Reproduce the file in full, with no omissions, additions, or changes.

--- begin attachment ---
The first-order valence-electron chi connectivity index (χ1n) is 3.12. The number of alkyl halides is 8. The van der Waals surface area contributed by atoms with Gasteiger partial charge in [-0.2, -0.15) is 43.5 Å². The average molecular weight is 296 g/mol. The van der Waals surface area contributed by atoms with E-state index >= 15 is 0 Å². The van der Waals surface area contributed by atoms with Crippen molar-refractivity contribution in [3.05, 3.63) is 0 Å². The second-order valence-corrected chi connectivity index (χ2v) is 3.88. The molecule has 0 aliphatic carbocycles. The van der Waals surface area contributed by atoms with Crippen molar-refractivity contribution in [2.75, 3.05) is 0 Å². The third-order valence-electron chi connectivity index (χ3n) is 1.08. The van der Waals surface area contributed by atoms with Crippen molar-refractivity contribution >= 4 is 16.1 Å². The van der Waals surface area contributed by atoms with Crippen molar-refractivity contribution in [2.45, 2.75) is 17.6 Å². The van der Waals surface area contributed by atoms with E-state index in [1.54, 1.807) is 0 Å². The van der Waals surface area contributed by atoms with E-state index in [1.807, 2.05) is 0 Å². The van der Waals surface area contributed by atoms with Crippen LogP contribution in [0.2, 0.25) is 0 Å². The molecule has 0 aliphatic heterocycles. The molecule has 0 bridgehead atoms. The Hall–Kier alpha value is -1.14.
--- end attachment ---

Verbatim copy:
The first-order valence-electron chi connectivity index (χ1n) is 3.12. The number of alkyl halides is 8. The van der Waals surface area contributed by atoms with Gasteiger partial charge in [-0.2, -0.15) is 43.5 Å². The average molecular weight is 296 g/mol. The van der Waals surface area contributed by atoms with E-state index >= 15 is 0 Å². The van der Waals surface area contributed by atoms with Crippen molar-refractivity contribution in [3.05, 3.63) is 0 Å². The second-order valence-corrected chi connectivity index (χ2v) is 3.88. The molecule has 0 aliphatic carbocycles. The van der Waals surface area contributed by atoms with Crippen molar-refractivity contribution in [2.75, 3.05) is 0 Å². The third-order valence-electron chi connectivity index (χ3n) is 1.08. The van der Waals surface area contributed by atoms with Crippen molar-refractivity contribution >= 4 is 16.1 Å². The van der Waals surface area contributed by atoms with Crippen molar-refractivity contribution in [2.45, 2.75) is 17.6 Å². The van der Waals surface area contributed by atoms with E-state index in [1.54, 1.807) is 0 Å². The van der Waals surface area contributed by atoms with E-state index in [1.807, 2.05) is 0 Å². The van der Waals surface area contributed by atoms with Crippen LogP contribution in [0.2, 0.25) is 0 Å². The molecule has 0 aliphatic heterocycles. The molecule has 0 bridgehead atoms. The Hall–Kier alpha value is -1.14.